Your lover is going to have their own reactions, good or bad, cold or scalding hot, to what you are presenting. It’s best to go with the flow--or at least be open to horses changing course mid-field, as it were.

So, you tried something new and it didn’t turn out to be a tiptoe-through-the-tulips of sexual fulfillment, for either you, your partner, or you both. This can happen when you try something new: The old arrow doesn’t exactly hit the bullseye. But what they say about other “hard things” is equally true here. What’s important is not just how it went, but how you and yours respond to how it went (“responding” meaning “communicating” with each other, most importantly in this context). Consider how everyone is doing after you try what you try, and if appropriate, even tickle in some humor about it all. Even if the attempt really wasn’t all either of you expected, try and focus on those moments that did work for you, and explore why they did. And mostly thank your partner for being game enough to give what you were wanting a try and remember, that this is play and play, even when it's not the best game in town, is still good.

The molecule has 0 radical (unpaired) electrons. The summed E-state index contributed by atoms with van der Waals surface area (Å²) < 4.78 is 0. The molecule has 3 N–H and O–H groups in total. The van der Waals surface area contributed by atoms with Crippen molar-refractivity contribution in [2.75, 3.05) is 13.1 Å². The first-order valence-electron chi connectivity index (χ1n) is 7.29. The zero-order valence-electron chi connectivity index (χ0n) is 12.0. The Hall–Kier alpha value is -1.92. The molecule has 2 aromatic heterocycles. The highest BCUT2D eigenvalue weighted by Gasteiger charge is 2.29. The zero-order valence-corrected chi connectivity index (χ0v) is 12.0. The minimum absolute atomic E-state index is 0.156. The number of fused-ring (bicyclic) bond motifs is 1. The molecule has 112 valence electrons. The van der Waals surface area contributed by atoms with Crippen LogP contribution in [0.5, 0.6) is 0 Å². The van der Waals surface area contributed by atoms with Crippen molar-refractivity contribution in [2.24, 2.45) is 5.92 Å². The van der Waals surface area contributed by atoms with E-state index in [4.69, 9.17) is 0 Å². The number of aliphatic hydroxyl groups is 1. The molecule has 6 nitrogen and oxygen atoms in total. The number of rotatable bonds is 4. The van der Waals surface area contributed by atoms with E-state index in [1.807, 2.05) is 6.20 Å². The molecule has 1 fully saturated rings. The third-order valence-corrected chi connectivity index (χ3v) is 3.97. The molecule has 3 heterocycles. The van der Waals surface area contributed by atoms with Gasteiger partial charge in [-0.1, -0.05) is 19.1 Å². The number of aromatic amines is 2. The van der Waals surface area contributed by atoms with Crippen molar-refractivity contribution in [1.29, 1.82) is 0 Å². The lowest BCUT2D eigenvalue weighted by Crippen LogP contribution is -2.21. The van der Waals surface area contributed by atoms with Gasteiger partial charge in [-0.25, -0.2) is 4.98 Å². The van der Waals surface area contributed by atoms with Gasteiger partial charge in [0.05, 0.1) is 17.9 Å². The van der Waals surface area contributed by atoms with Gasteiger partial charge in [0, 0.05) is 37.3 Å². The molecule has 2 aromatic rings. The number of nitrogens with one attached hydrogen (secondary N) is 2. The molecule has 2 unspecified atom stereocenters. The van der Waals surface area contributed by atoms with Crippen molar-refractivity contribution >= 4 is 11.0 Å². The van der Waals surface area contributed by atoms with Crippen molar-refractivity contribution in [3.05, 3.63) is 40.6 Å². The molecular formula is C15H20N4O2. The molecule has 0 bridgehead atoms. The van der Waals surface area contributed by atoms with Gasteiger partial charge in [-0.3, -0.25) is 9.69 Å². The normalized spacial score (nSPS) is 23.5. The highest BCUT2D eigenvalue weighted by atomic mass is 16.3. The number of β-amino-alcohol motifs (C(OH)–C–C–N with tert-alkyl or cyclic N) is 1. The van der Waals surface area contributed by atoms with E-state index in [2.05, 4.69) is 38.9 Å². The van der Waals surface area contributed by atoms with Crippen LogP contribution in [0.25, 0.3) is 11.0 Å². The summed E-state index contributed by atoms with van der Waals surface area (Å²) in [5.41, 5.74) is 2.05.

“Ok, So I Had This Idea We Might Turn the Bedroom Into a 19th Century One-Room School House and You Can Dress Up In”…

A new column on love, sex, and kink in relationships from the host of the podcast Licking Non-Vanilla, who has spent a lot of time contemplating all of it in his sixty years of being alive. “This series started with “How To Stop Worrying About What Your Fantasies “Mean” and Start Loving Your Sexual Imagination”. That’s below (in case you want to start at the start of the series).

How to introduce your fantasy to your partner.

So, you are entertaining some thoughts that have led you on some late-night Internet searches, stuff you have been thinking about even when rolling around in bed with your lover? Stuff that you really can’t get out of your head? What should you do with these fantasies? If you have been with a partner for a bit or might like to show off your adventurous spirit with somebody new, is it safe to spill the beans on your naughty inner-most thoughts? Out your fantasy, as it were, and make it a reality?